Iron Fist: The Living Weapon #1 (Kaare Kyle Andrews)
Honestly there’s very little to say about this one. Danny Rand is a hero it’s hard to get right; between awful stereotypes of the mystical East and the “powers” of kung fu, it’s hard nowadays to write him without either self-parody or self-conciousness. Andrews appears to avoid these traps by turning him into a nothing; just another in the line of identikit antiheroes, emotionless husks who do what they do for no seeming reason, bad Wolverine or Punisher knock-offs, that have plagued comics since the 1990s. The origin story that starts the comic has some slight novelty to it but the introspective narration is just dull and overdone, actively using cliches galore; really, this comic should not exist, because it already exists in too many places.
Lumberjanes #1 (Noelle Stevenson, Grace Ellis, Shannon Watters, Brooke Allen)
At first glance, Lumberjanes looks awful. At second glance, it looks brilliantly silly and feminist. And at third glance… it just looks silly, and not in the fun way. Girl scouts at a camp with impressive martial arts powers and having encounters with strange creatures which the camp co-ordinator, but not the counsellors, knows about is an interesting concept, but between an artistic style that I find deeply offputting (it looks like a novice artist, not sure what style they’re meant to be pursuing, especially as said style shifts all over the place as the comic continues) and a writing style that feels like a self-concious parody of Beano-style banter and interjections (“what in the Joan Jett are you doing?”), it doesn’t quite come together. Honourable intentions don’t count for much with uninteresting executions.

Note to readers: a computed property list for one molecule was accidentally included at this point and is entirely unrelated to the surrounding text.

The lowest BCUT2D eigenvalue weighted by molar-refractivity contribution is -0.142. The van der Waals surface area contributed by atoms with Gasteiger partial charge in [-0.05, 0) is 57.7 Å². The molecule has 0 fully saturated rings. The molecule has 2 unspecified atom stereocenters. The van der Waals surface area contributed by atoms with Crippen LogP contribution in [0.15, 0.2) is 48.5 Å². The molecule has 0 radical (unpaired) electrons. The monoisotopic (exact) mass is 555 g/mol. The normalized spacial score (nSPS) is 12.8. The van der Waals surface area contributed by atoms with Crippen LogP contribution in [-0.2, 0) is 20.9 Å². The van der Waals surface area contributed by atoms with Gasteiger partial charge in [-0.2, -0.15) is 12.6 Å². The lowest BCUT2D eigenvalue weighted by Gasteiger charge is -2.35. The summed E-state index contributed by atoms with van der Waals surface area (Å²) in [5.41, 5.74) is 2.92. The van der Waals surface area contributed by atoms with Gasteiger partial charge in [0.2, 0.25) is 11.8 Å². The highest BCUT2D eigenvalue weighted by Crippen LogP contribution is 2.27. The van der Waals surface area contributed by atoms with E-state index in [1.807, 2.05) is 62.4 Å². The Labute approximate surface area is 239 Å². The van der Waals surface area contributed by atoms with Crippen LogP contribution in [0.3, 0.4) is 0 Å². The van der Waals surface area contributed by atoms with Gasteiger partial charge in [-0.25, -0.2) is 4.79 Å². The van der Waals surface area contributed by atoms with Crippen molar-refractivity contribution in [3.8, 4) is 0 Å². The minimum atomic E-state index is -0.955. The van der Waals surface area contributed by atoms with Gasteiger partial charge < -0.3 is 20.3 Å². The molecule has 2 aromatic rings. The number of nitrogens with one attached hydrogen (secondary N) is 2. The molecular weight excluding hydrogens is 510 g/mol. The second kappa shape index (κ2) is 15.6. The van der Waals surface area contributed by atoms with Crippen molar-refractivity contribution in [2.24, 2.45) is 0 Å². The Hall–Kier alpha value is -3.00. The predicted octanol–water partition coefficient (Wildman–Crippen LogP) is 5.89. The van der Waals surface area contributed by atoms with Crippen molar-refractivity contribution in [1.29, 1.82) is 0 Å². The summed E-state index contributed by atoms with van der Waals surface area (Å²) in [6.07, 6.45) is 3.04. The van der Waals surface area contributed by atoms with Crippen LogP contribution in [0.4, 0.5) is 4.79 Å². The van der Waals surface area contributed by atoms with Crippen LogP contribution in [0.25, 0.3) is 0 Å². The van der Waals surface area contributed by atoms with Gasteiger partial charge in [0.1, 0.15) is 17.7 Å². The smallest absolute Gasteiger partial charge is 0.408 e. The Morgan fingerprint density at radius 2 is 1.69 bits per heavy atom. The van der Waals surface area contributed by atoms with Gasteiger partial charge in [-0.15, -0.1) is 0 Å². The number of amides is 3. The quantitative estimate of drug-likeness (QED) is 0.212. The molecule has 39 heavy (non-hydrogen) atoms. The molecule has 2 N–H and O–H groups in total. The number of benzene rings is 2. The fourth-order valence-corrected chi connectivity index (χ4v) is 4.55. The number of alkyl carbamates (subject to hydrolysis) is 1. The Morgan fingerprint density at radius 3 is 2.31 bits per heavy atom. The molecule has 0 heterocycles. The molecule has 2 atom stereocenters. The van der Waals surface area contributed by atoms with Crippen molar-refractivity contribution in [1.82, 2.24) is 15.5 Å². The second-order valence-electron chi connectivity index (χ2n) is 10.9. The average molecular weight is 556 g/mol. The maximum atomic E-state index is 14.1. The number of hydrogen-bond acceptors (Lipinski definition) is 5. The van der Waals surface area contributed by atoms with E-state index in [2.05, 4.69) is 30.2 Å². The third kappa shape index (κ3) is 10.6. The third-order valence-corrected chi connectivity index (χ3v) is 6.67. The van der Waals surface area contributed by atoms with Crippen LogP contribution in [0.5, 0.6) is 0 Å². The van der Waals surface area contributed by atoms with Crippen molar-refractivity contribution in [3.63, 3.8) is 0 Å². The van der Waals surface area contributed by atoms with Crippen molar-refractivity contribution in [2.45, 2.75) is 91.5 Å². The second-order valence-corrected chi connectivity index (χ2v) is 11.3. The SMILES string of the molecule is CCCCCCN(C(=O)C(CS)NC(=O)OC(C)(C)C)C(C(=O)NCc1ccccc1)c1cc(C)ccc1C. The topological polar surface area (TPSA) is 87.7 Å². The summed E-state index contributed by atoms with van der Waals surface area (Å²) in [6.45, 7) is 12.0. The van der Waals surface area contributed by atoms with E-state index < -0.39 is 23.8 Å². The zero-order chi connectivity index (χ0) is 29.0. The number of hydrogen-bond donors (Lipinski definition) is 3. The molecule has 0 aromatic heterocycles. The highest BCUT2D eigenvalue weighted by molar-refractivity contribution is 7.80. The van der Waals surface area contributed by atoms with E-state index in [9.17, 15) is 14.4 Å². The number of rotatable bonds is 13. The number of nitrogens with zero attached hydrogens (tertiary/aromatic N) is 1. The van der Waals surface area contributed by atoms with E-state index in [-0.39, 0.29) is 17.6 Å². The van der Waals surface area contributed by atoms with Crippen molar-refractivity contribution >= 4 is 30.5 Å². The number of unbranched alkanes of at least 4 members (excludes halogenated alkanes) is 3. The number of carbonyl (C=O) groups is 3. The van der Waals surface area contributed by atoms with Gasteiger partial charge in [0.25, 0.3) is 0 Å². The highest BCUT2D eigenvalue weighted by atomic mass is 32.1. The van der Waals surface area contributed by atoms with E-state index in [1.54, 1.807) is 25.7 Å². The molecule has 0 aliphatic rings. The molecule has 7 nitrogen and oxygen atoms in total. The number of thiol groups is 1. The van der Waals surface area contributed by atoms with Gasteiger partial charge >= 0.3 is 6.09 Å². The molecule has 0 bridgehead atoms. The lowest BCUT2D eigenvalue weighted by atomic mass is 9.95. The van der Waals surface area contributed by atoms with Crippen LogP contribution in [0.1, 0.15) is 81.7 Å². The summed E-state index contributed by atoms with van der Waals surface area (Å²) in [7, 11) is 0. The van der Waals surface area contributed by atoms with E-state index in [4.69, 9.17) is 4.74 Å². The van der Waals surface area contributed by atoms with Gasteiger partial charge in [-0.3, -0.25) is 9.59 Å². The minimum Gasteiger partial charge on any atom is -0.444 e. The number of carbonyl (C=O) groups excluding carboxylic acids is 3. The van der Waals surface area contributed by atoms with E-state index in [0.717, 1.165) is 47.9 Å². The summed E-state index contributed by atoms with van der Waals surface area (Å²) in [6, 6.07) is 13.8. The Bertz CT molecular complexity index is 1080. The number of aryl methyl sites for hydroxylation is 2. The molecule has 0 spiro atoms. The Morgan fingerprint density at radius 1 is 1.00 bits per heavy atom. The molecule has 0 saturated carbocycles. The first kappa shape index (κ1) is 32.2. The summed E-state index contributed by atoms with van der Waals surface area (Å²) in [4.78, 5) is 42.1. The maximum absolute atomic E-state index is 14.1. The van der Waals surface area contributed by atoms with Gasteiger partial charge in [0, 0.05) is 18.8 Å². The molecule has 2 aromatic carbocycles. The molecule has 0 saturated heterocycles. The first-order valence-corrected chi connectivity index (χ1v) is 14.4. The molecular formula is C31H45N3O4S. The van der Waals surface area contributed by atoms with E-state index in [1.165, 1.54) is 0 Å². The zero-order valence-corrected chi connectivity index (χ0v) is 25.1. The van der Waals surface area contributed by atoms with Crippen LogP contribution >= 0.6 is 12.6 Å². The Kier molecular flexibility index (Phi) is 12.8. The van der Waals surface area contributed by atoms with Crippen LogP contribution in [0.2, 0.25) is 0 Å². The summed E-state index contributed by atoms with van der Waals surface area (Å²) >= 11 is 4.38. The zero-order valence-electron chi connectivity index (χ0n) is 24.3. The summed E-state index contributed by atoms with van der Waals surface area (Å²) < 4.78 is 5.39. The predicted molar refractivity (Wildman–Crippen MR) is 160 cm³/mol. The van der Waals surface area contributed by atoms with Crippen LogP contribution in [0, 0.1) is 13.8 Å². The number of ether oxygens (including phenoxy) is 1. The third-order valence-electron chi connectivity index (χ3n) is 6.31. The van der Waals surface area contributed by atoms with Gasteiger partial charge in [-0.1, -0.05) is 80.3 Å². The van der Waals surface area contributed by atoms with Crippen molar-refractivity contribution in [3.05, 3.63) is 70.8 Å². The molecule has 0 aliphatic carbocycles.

Nightcrawler #1 (Chris Claremont, Todd Nauck)
Claremont has written some of the most renowned X-Men storylines there are, including character-specific runs on titles like Wolverine and work in the extensive Dark Phoenix mythos. So to see him take on Kurt Wagner is, perhaps, a little surprising. However, Claremont handles it like a pro; this is a fantastic start to what looks like a fun ongoing story, mixing as it does the deathly serious, the gently amusing, the adorably cute (ohmygod those bamfs!), the philosophical and the simply intriguing. The characterwork here is really strong, establishing Kurt’s personality and relationships fast and effectively, and the plot is simple but intriguing; I’m looking forward to seeing where Claremont plans to take Kurt next!
Shutter #1 (Joe Keatinge, Leila Del Duca, Owen Gieni, Ed Brisson)
Comics have certain bad habits they’re prone to. One is trying to do too much; another is trying to be too many things all at once because they can. Shutter, in its opening episode, falls prey to both these problems. In trying to be a sort of Boy’s Own-style adventure comic, it lets its futurist tendencies down; in trying to be a science fiction comic, it clashes with its sillier elements; in trying to cram an extreme amount of plot including dark secrets and revelations (long-lost siblings!) into this tiny space, it compresses everything to the point of absurdity. Now, absurdity definitely has its place, and a fun, well-written comic would hardly go amiss, but this isn’t that; instead, it just feels messy, and really, that’s just sad, in the end, especially since it’s a waste of a great female protagonist.